‘The journalists of JyllandsPosten are a bunch of reactionary provocateurs’ The Danish cartoon controversy and the self-image of Europe
As the controversy over the Danish ʻMuhammad cartoonsʼ gathered momentum, the apparent ease with which the cartoons – or rumours about them – were able to mobilize ʻcivilization-speakʼ, and occasional violence, around the globe was one of its most disturbing features. If one saw the angry crowds in Pakistan, Malaysia,
Syria and elsewhere on the evening news, or read through pages of commentary in Europeʼs newspapers and blogs lambasting the intolerance of Muslims, it sometimes felt as if the Danish cartoons had indeed simply highlighted the clash of two hostile civilizations. While much evidence suggests that this is not the case, the public controversy about the cartoons has certainly pushed in that direction.
We now know that the images did not simply ʻspreadʼ but were initially distributed by a disgruntled Danish Muslim, who not only presented governments and organizations across the Middle East with the published cartoons but included in his portfolio especially offensive images that were not, in fact, published by Jyllands-Posten. But even if we allow for this and the fact that governments in the region had vested interests in promoting the issue, and if we also concede that the cartoonsʼ religious offence probably didnʼt cause the torching of the Danish embassies but, like the 2005 Paris riots, provided disenfranchised groups of young men with an excuse to act – the ease with which a single publication in a provincial Danish newspaper could trigger massive global protests condemning Denmark or the West wholesale as enemies of Islam must set off alarm bells for those weary of civilization theories. What interests me here, however, is the no less troubling tendency, especially among continental European commentators, to view the affair as a conﬂict between Islam and ʻthe European value of freedom of expressionʼ. What is perceived as Muslim intolerance has become a foil against which Europeans increasingly assert the notion of European culture.
Placing the cartoons
Given the overwhelmingly peaceful existence of religious Muslims in Europe and their largely measured reaction to the Danish cartoon saga, why does ʻIslamʼ so easily become the object of European outrage? And why do so many Europeans across the political spectrum feel compelled to jump to the defence of our ʻfreedom of expressionʼ over the publication of openly racist cartoons? With black eyes looking slyly from underneath bushy eyebrows, the hooked nose, and the curved dagger already drawn, the ﬁgures that stare at us from some of the cartoons clearly betray kinship to those that populated the anti-Semitic cartoons of the 1920s and 1930s. Surely, this should cause liberal Europeans to reﬂect and be less sanctimonious in their condemnation of Muslim intolerance. The Danish cartoon controversy highlights a pincer movement that has increasingly come to characterize Europeʼs relationship with its Muslim minority.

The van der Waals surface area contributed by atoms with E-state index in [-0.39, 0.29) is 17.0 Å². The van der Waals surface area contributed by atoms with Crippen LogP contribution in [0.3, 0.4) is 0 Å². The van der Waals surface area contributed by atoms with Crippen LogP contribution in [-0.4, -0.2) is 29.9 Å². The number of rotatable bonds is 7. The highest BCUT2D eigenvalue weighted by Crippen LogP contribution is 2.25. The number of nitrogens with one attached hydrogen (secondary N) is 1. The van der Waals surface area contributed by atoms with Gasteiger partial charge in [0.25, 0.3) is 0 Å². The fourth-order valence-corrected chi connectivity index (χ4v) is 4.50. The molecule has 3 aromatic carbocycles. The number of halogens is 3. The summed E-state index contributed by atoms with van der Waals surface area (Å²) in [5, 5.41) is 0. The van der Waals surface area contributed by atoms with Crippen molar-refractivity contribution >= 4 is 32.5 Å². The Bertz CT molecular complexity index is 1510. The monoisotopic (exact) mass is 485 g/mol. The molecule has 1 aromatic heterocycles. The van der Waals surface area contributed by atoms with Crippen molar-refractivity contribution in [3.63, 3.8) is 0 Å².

By depicting the most venerated ﬁgure of Islam as a bloodthirsty terrorist with clearly racialized features, the cartoons explicitly do the work that much public commentary in Europe does implicitly: linking dark-skinned people to the notion of irrational dogma and violence. No less damaging, however, is the blanket condemnation of Muslim protests against the cartoons as intolerant. To demand toleration from the targets of a racist slur coupled with blunt religious insult, and to brand those who refuse to be silent as fundamentalists – thus denying them any legitimate place within European society – is more than simply inconsiderate. It performs a double delegitimation of religious Muslims on the grounds of being both foreign and intolerant.
To ﬁnd evidence that the drawings were not simply ʻsatireʼ, as it is so often claimed, one only needs to read the article that accompanied the twelve cartoons when they were published by Jyllands-Posten in September 2005.1 Here, the journalist Flemming Rose frankly explains that the published cartoons were the result of a deliberate challenge sent out to all members of the ʻAssociation of Danish Cartoonistsʼ, daring them to submit cartoons of the prophet Muhammad. The staging of this deliberate provocation,